17 – Chest.
18 – Triceps.
Mechanical Drop Time-Volume Training For:
19 – Bench Press.
20 – Upper Arm.
21 – Upper Chest.
Pre-Exhaust Time Volume Training For:
22 – Back.
23 – Back 2.
24 – Chest.
Primary-Secondary Time Volume Training For:
25 – Hamstrings.
26 – Traps.
27 – Stretch-Focused Time Volume Training.
Two-Exercise Time Volume Training For:
28 – Biceps.
29 – Calves.
3 – Strength Workouts
The strength workouts are similar to the hypertrophy workouts except for the final part of the time block. You start as usual with a 75% 1RM weight and three repetitions with 10-second rest.
When you have almost reached failure on the third repetition, instead of extending the rest time to 20 seconds, you keep going with two repetitions, still with 10-second rest.
Then, when you almost reach failure on the second repetition, keep doing 1-repetition sets, still with 10-second rests.
When you struggle to complete even just one repetition, increase the rest to 20 seconds, go back to 3 repetitions, repeat the cycle down to 2 repetitions, and then 1.
When you struggle to get a single repetition, increase the rest once more to 30 seconds and repeat the cycle for the last time.
This is a real killer.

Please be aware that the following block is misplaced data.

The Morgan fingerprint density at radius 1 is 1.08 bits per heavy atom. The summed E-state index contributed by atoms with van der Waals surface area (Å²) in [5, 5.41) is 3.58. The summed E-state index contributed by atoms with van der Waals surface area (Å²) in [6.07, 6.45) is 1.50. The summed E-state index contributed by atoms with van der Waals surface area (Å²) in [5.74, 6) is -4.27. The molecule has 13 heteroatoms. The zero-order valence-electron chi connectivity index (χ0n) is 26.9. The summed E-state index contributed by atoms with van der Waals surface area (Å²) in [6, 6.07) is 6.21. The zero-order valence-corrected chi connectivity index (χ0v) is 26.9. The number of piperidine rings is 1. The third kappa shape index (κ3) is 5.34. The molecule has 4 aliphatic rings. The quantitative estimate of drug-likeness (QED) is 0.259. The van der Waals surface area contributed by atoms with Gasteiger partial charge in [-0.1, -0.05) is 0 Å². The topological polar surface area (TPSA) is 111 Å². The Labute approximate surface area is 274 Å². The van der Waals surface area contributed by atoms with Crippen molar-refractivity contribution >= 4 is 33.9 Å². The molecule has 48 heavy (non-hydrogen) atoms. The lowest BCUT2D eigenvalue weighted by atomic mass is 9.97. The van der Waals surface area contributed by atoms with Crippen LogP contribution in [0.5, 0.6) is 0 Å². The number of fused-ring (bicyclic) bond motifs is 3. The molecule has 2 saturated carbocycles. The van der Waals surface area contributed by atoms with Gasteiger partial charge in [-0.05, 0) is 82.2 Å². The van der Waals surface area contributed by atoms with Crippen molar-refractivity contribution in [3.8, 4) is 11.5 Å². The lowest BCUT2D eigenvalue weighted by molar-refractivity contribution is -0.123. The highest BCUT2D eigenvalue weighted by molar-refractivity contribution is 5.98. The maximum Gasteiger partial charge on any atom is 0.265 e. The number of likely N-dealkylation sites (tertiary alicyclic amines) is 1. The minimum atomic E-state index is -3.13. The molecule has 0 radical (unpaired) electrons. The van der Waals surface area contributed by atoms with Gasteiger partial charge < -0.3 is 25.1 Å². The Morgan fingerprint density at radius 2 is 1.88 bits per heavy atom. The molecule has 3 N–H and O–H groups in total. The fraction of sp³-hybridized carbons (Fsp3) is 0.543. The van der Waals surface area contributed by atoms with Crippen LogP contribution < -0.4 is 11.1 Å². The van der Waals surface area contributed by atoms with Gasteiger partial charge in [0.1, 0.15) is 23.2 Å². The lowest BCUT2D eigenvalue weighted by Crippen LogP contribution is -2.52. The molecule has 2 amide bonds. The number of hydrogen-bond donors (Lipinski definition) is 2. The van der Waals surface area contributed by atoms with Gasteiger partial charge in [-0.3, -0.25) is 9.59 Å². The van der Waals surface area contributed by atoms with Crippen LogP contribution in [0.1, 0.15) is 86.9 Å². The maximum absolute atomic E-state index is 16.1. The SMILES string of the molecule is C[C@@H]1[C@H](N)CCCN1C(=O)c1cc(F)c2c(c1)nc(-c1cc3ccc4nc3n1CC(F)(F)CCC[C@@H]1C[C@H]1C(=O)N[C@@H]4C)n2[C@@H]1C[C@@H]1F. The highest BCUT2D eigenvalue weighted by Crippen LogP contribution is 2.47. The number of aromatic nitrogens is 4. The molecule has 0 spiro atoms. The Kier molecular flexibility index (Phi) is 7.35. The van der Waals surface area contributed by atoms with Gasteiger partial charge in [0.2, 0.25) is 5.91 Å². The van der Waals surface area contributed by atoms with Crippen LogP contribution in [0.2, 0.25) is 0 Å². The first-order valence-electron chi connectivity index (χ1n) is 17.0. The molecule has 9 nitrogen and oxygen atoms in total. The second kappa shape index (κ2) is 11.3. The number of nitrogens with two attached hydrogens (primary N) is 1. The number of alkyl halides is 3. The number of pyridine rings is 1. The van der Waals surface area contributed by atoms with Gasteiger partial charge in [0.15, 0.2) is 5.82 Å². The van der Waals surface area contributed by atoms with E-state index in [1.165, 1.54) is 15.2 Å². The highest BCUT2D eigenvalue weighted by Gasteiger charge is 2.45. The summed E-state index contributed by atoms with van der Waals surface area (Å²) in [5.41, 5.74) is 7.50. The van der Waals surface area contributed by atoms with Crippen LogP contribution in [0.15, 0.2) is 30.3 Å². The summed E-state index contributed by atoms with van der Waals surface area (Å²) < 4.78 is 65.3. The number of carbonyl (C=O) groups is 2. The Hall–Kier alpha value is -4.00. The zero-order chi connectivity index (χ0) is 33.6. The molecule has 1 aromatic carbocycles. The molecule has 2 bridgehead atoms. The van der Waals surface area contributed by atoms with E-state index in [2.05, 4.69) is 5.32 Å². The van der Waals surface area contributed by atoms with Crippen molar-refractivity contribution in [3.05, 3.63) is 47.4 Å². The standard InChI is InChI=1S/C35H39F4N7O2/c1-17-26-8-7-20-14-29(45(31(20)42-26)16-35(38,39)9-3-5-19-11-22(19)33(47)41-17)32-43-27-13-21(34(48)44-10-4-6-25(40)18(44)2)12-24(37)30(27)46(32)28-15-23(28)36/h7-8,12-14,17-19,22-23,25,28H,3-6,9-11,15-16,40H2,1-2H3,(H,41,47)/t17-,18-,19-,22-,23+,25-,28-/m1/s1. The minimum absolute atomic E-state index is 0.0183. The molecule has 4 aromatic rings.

Again, there are many exercises and techniques to implement the strength-based volume workouts, but it’s simply too much for a review to make them justice.
4 – Fat Loss And Conditioning Workouts
The fat loss and cardio workouts work on the same 3-rep idea, but they are organized in a full-body circuit routine without rest between the exercises to increase your heart rate and trigger your metabolism.
The full-body workouts are minimalist and do not cover all the possible exercises. Instead, they hinge on three large body parts.
You simply pick a moderate weight (10-reps) and perform three repetitions of each exercise non-stop over and over again for 15 minutes with no 10-second rests between them.
So, if you do bench press, pulldowns, and squat, you have covered the whole of your body. Because of the three exercises, you effectively rest for longer than 10 seconds before hitting the same muscle, meaning this workout is more oriented toward cardio than hypertrophy or strength.
5 – Bodyweight Workouts
Last but not least, the bodyweight section. To make bodyweight workouts more efficient, Nick showcases techniques like:
- Antagonistic muscles training.
- Mechanical Drop Training. 5-3-1 Time Volume Training.
- No-Rest Antagonistic Speed Training.
Just like with equipment, the standard protocol is three repetitions, 10 seconds rest. However, due to the different resistance offered by your bodyweight exercise, the repetitions range may need to be adjusted.
So instead of doing three reps for all the exercises, you may need to adjust to 2 reps for pull-ups, three reps for dips, or four reps for pushups as the foundational set. This is because of the different levels of resistance offered by other movements.
Time Volume Training Components – What’s In It?
1 – Time Volume Training Main PDF Manual